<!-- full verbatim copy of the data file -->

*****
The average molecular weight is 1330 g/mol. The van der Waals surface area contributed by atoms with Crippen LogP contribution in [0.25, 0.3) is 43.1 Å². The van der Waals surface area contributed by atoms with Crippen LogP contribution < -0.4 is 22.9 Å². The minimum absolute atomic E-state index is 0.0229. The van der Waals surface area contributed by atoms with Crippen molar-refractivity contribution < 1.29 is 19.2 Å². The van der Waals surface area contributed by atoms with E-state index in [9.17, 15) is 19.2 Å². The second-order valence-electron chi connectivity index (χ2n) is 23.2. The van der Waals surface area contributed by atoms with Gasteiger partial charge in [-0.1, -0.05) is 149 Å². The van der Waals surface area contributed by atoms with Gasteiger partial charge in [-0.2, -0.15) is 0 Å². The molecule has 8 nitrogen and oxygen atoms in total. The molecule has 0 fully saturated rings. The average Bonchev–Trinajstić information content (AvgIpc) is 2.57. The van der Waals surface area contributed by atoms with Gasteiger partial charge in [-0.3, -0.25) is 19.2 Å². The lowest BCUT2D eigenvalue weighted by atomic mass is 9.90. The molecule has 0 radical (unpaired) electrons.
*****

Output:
The average molecular weight is 1330 g/mol. The van der Waals surface area contributed by atoms with Crippen LogP contribution in [0.25, 0.3) is 43.1 Å². The van der Waals surface area contributed by atoms with Crippen LogP contribution < -0.4 is 22.9 Å². The minimum absolute atomic E-state index is 0.0229. The van der Waals surface area contributed by atoms with Crippen molar-refractivity contribution < 1.29 is 19.2 Å². The van der Waals surface area contributed by atoms with E-state index in [9.17, 15) is 19.2 Å². The second-order valence-electron chi connectivity index (χ2n) is 23.2. The van der Waals surface area contributed by atoms with Gasteiger partial charge in [-0.1, -0.05) is 149 Å². The van der Waals surface area contributed by atoms with Gasteiger partial charge in [-0.2, -0.15) is 0 Å². The molecule has 8 nitrogen and oxygen atoms in total. The molecule has 0 fully saturated rings. The average Bonchev–Trinajstić information content (AvgIpc) is 2.57. The van der Waals surface area contributed by atoms with Gasteiger partial charge in [-0.3, -0.25) is 19.2 Å². The lowest BCUT2D eigenvalue weighted by atomic mass is 9.90. The molecule has 0 radical (unpaired) electrons.